South African Tourism fired a broadside at soccer governing body Fifa yesterday over comments by its president, Sepp Blatter, that South Africa might not have enough accommodation for the 2010 World Cup.

Blatter took the tournament’s local organising committee to task on Wednesday for not marketing the event hard enough.

Blatter also said that there might not be enough accommodation for the hundreds of thousands of fans who will flock to the country for the World Cup, saying hotels in host cities were ‘‘limited’’. Between 4 00000 and 5 00000 visitors are expected.

Moeketsi Mosola, SA Tourism chief executive, yesterday accused Fifa’s ticketing and accommodation arm, Match, of “bulldozing the South African industry into submission” over prices.

Mosola said: “Fifa requested 55000 rooms. Already 28000 have been contracted between Match and local hotels, guesthouses, bed and breakfast establishments.

‘‘They need to make up the 27000, but Match wants to sign these at below commercial market value. We cannot allow Fifa to bulldoze the local industry.”

He said there were just over 110000 graded rooms available in South Africa at present, of which the bulk were in World Cup host cities.

“Last year 9.1 million tourists visited South Africa. That means we accommodated an average of 650 000 tourists over a four-week period. Why will we not be able to handle 450 000 over the six-week period during the World Cup? Fifa is being economical with the truth,” Mosola said.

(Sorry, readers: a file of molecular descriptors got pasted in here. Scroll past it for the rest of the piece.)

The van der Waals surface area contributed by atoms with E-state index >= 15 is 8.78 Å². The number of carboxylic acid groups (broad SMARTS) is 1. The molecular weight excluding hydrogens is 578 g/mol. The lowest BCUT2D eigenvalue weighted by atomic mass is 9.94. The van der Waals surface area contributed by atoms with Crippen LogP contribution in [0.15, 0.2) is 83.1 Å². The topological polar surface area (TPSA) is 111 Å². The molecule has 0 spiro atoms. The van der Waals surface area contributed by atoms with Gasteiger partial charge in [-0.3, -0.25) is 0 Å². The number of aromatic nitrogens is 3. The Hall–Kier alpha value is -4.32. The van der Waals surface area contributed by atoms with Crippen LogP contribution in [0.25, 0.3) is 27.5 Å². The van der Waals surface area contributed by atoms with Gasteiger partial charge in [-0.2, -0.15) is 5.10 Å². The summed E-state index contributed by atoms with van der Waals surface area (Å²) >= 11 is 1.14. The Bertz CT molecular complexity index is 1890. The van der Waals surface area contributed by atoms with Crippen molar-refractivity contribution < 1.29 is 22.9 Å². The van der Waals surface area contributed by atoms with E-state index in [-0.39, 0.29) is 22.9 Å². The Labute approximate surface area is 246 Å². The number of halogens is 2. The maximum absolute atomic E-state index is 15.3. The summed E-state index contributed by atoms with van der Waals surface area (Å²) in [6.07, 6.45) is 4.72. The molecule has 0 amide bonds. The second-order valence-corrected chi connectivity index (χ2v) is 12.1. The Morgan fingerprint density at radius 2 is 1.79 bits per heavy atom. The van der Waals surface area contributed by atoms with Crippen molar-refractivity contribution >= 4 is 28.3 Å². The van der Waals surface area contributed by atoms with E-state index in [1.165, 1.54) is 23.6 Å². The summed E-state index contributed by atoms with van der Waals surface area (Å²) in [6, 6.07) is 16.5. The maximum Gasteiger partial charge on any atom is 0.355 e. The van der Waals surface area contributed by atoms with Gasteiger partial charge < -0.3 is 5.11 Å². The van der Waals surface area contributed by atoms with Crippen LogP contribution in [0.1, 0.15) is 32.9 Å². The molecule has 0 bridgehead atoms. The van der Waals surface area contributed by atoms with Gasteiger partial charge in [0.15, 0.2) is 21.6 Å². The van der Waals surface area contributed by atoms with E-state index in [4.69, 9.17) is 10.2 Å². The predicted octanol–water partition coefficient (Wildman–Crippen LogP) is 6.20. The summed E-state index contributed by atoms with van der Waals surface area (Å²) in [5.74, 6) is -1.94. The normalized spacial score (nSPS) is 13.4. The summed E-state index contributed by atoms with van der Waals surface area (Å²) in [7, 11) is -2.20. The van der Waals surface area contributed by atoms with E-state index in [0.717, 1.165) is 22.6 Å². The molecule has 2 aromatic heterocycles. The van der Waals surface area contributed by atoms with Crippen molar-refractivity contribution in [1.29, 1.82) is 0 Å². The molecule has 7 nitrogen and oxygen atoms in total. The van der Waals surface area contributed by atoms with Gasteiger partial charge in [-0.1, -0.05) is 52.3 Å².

He said SA Tourism had calculated that about 200 000 fewer regular leisure tourists would come to South Africa during the event because they wanted to avoid the crowds. This would make available more accommodation for soccer tourists.

Local organising committee chief executive Danny Jordaan and the committee’s newly appointed head of marketing, Derek Carstens, have downplayed Blatter’s criticism.

Jordaan said: “The World Cup is in 2010 in June, and if you create a buzz in September 2008 you will have to sustain it [until then]. Was there a buzz in Germany in 2004? Marketing is important; it is the lifeblood of the tournament, we agree with Fifa.”

Blatter said on Wednesday: “[By now] every city that will be hosting World Cup matches [should be] creating their own identity around the branding of the World Cup — like in South Korea and Germany.”

Blatter also raised concerns about Gauteng’s public transport capabilities and Bafana Bafana’s poor performances.

But Jordaan and Carstens described Blatter’s concerns as “observations”.

‘‘You cannot compete with the Beijing Olympics [while it is on],’’ said Carstens.

‘‘You have to take advantage of the world media spotlight and now it is on us. Let’s get a high impact and maintain it.

‘‘It is a question of getting the most efficient return for your budget.”

PUBLICATION: The Times
AUTHOR: Borrie la Grange
DATED: 19th September 2008